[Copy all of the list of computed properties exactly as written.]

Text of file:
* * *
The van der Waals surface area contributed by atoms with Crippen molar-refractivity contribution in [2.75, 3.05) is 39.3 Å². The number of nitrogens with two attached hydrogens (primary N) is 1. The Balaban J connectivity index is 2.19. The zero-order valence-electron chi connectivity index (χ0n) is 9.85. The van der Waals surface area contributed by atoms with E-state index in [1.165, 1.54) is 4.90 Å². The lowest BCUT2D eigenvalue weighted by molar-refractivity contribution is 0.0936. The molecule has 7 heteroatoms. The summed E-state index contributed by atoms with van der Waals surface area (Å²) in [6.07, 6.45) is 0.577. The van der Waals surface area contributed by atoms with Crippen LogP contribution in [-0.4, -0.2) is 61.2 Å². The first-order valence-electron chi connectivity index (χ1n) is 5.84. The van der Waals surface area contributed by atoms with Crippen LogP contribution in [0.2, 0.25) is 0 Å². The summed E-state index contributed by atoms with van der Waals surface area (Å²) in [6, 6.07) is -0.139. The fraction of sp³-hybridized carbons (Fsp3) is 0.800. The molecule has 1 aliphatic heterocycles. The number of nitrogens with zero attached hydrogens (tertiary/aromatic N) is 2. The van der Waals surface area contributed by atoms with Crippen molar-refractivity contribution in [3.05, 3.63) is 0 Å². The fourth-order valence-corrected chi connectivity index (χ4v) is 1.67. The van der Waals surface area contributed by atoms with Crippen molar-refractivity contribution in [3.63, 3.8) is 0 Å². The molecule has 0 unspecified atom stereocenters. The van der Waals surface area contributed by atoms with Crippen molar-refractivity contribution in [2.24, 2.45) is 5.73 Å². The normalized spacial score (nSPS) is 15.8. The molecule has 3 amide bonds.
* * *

The van der Waals surface area contributed by atoms with Crippen molar-refractivity contribution in [2.75, 3.05) is 39.3 Å². The number of nitrogens with two attached hydrogens (primary N) is 1. The Balaban J connectivity index is 2.19. The zero-order valence-electron chi connectivity index (χ0n) is 9.85. The van der Waals surface area contributed by atoms with E-state index in [1.165, 1.54) is 4.90 Å². The lowest BCUT2D eigenvalue weighted by molar-refractivity contribution is 0.0936. The molecule has 7 heteroatoms. The summed E-state index contributed by atoms with van der Waals surface area (Å²) in [6.07, 6.45) is 0.577. The van der Waals surface area contributed by atoms with Crippen LogP contribution in [-0.4, -0.2) is 61.2 Å². The first-order valence-electron chi connectivity index (χ1n) is 5.84. The van der Waals surface area contributed by atoms with Crippen LogP contribution in [0.2, 0.25) is 0 Å². The summed E-state index contributed by atoms with van der Waals surface area (Å²) in [6, 6.07) is -0.139. The fraction of sp³-hybridized carbons (Fsp3) is 0.800. The molecule has 1 aliphatic heterocycles. The number of nitrogens with zero attached hydrogens (tertiary/aromatic N) is 2. The van der Waals surface area contributed by atoms with Crippen molar-refractivity contribution in [3.05, 3.63) is 0 Å². The fourth-order valence-corrected chi connectivity index (χ4v) is 1.67. The van der Waals surface area contributed by atoms with Crippen molar-refractivity contribution in [3.63, 3.8) is 0 Å². The molecule has 0 unspecified atom stereocenters. The van der Waals surface area contributed by atoms with Crippen molar-refractivity contribution in [2.24, 2.45) is 5.73 Å². The normalized spacial score (nSPS) is 15.8. The molecule has 3 amide bonds.